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The Long Walk to Finchley

The Long Walk to Finchley
Starring Andrea Riseborough
Rory Kinnear
Samuel West
Geoffrey Palmer
Composer(s) Srdjan Kurpjel and
Mario Takoushis
Country of origin United Kingdom
Original language(s) English
Executive producer(s) Robert Cooper, Kate Triggs, Bethan Jones
Producer(s) Madonna Baptiste
Editor(s) Anthony Combes
Location(s) Simon Nixon
Cinematography Jan Jonaeus (photography)
Running time 84 minutes
Original channel BBC Four
Original release 12 June 2008
Followed by Margaret
External links

Margaret Thatcher - The Long Walk to Finchley, subtitled in the initial credits How Maggie Might Have Done It, is a 2008 BBC Four television drama based on the early political career of the young Margaret Thatcher (née Roberts), from her attempts to gain a seat in Dartford in 1949 via invasion to her first successful campaign to win a parliamentary seat, Finchley, in 1959. It also portrays her early relationship and marriage with Denis Thatcher. It is directed by Niall MacCormick, produced by Madonna Baptiste and written by Tony Saint - it was made by Great Meadows Productions. Thatcher is played by Andrea Riseborough, Denis by Rory Kinnear, and Edward Heath by Samuel West.

It was followed in February 2009 by Margaret, a drama on Thatcher's fall from power filmed in 2008-09,[1] with Thatcher played by Lindsay Duncan.[2]


  • Production 1
  • Reception 2
  • Plot 3
  • Cast 4
  • DVD release 5
  • See also 6
  • References 7
  • External links 8
    • Reviews 8.1


It was announced in August 2007, and filming began in London in the summer of 2007 (the black-and-white mock-newsreel footage of Roberts' electioneering in Dartford features the Church of Christ the King, and the terraced house from which she is picked up by Denis is the History Department of University College London). It was to have been aired in February 2008,[3][4] but was postponed to avoid offence to its subject (a scream of "fucking establishment!" by the Thatcher character had already been cut from the drama at her supporters' request,[5] and replaced with "Damn their establishment!").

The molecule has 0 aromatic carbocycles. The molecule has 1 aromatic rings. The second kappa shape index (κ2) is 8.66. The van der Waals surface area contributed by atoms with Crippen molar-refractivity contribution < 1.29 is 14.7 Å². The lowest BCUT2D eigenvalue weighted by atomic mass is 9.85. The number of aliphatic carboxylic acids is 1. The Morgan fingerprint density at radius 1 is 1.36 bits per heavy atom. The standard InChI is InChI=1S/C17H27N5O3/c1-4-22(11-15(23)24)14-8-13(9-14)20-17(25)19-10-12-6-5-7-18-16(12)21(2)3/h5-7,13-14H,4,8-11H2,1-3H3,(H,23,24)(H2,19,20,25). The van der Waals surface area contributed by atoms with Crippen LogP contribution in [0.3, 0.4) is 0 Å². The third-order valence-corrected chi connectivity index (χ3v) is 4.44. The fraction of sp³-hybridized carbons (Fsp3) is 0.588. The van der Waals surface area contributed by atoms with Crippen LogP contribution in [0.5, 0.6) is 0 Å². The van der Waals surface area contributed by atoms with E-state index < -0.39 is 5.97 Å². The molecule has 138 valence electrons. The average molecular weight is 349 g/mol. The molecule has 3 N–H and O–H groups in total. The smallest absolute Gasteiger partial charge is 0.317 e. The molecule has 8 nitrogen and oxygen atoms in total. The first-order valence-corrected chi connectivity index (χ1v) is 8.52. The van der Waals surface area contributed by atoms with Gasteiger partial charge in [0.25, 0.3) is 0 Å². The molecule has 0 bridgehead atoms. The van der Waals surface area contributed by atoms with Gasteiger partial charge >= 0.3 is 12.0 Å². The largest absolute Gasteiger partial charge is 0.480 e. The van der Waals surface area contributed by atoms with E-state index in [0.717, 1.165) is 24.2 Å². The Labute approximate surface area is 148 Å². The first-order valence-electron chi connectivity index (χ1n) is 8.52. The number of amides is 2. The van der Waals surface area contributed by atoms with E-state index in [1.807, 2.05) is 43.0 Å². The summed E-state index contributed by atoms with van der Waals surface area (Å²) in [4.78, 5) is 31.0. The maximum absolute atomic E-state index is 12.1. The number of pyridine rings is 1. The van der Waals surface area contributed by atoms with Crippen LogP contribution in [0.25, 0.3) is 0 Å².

It was eventually broadcast at 9pm on Thursday 12 June 2008. Even prior to broadcast, the drama's portrayal of Thatcher as young and flirtatious has been criticised both by her supporters[6] and opponents (one of the latter called the casting of Riseborough as "ludicrously flattering" to Thatcher).[7]

Reception of the drama after broadcast, however, was generally positive, with particular note taken of tongue-in-cheek references to future events (Margaret promises that, were she in charge, "every child in the country would have as much milk as they wanted", as against her later reputation as "milk-snatcher Thatcher"; and the Thatcher children make remarks related to their future notoriety for a Dakar Rally incident and an attempted African coup involving Mark Thatcher and appearance on "I'm a Celebrity, Get Me Out of Here!" involving Carol Thatcher in a jungle respectively). Crowder also speaks the line "A grocer's daughter. A grocer, Heath?!?" to Heath in contempt of Margaret's background, making reference to Heath's later nickname of Grocer Heath.